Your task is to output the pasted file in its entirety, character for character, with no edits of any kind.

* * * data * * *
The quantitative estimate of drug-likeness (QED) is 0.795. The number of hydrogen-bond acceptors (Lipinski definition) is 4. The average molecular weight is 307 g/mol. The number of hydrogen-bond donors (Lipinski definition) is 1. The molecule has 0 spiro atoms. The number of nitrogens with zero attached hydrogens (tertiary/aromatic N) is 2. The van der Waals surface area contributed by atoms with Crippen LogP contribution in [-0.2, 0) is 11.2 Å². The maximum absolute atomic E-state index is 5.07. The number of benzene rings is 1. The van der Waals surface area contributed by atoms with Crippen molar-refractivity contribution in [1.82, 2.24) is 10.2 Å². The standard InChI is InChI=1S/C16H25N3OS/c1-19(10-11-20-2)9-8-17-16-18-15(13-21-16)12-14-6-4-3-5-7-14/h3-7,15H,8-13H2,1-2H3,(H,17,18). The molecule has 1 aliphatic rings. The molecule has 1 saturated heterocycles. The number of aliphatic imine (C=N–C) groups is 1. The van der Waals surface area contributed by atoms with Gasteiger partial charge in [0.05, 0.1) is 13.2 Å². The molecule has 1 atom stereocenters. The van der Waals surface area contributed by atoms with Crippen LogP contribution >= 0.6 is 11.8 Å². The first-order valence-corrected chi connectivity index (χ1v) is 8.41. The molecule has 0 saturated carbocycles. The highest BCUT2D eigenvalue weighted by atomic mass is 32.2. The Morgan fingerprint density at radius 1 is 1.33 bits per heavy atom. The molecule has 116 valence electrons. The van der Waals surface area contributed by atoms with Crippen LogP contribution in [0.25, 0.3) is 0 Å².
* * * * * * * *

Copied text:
The quantitative estimate of drug-likeness (QED) is 0.795. The number of hydrogen-bond acceptors (Lipinski definition) is 4. The average molecular weight is 307 g/mol. The number of hydrogen-bond donors (Lipinski definition) is 1. The molecule has 0 spiro atoms. The number of nitrogens with zero attached hydrogens (tertiary/aromatic N) is 2. The van der Waals surface area contributed by atoms with Crippen LogP contribution in [-0.2, 0) is 11.2 Å². The maximum absolute atomic E-state index is 5.07. The number of benzene rings is 1. The van der Waals surface area contributed by atoms with Crippen molar-refractivity contribution in [1.82, 2.24) is 10.2 Å². The standard InChI is InChI=1S/C16H25N3OS/c1-19(10-11-20-2)9-8-17-16-18-15(13-21-16)12-14-6-4-3-5-7-14/h3-7,15H,8-13H2,1-2H3,(H,17,18). The molecule has 1 aliphatic rings. The molecule has 1 saturated heterocycles. The number of aliphatic imine (C=N–C) groups is 1. The van der Waals surface area contributed by atoms with Gasteiger partial charge in [0.05, 0.1) is 13.2 Å². The molecule has 1 atom stereocenters. The van der Waals surface area contributed by atoms with Crippen LogP contribution >= 0.6 is 11.8 Å². The first-order valence-corrected chi connectivity index (χ1v) is 8.41. The molecule has 0 saturated carbocycles. The highest BCUT2D eigenvalue weighted by atomic mass is 32.2. The Morgan fingerprint density at radius 1 is 1.33 bits per heavy atom. The molecule has 116 valence electrons. The van der Waals surface area contributed by atoms with Crippen LogP contribution in [0.25, 0.3) is 0 Å².